Remembering Tillie Olsen

When Tillie Olsen died New Year’s Day at the age of 94, the world lost not just a singular writer, but a woman who tried to combine motherhood and writing long before “mom-lit” became a publisher’s marketing label. Her writing is spare and strong, her work as a feminist an example for us all.

I’d been getting reacquainted with Tillie Olsen via her granddaughter, Ericka Lutz’s, wonderful column at Literary Mama; her latest is a moving portrait of saying goodbye to a sometimes difficult, always beloved grandmother. There’s also a wonderful tribute to Olsen by Marjorie Osterhout on the Literary Mama blog.

I first read Tillie Olsen’s work in high school; I remember particularly a fruitless debate about whether the mother in “I Stand Here Ironing” is a “good” mother. I wonder now about the teacher engaging sixteen year-olds in such a dialogue; it’s an easy way into the story, but where does it get you, really? Who’s to say what a “good mother” is? We were way too young and green to fully understand the story’s complicated truths. Still, I’m glad that teacher introduced me to her story, because of course her writing stayed with me. Thanks to him, Olsen became a name I looked for in college, in graduate school; she became a writer I read, and reread, and taught myself. And if I did no better teaching her complex story than my high school teacher, at least, I think, I’ve planted her name in my students’ heads, and they can return again when they’re older.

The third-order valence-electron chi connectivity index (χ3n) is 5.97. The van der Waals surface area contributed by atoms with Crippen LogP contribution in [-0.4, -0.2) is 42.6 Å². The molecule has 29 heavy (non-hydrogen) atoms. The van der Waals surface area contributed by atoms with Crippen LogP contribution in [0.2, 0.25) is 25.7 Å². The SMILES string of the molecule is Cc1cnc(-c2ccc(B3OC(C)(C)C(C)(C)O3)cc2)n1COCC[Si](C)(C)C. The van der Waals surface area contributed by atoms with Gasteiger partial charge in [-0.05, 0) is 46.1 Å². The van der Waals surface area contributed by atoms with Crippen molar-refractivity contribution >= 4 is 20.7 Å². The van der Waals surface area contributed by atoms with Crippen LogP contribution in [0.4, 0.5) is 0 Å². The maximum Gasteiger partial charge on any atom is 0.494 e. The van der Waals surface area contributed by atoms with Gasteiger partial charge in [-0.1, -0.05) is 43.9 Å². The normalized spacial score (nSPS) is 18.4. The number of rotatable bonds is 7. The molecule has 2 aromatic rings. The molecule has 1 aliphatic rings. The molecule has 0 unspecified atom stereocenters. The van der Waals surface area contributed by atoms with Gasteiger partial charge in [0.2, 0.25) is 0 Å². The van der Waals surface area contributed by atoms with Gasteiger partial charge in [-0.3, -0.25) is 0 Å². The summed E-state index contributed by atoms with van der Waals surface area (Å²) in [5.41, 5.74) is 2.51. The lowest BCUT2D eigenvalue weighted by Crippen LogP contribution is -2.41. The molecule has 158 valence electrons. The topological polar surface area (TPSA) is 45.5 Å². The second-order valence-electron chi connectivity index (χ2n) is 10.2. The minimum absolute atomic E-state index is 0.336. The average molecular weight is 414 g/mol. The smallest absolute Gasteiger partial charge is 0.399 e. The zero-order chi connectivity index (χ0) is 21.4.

Tillie Olsen’s family has asked that on her birthday, this Sunday, January 14th, we commemorate her life and her work with gatherings and readings of her writing. You can find more information about how to honor this extraordinary woman at the Tillie Olsen Memorial website.

One Comment

  1. Ericka Lutz says:

    Thank you, Caroline. I just came home from our small family ceremony burying Tillie’s ashes (public memorial to follow next month) — in a beautiful cemetary right next to my Grandpa and down the way from my other Grandma. Wonderful to come home, check my bloglines, and read your tribute/story. And thank you for mentioning the tributes to Tillie tomorrow. Over 47 readings, large and tiny, scheduled across the country!
    Ericka (Tillie’s granddaughter)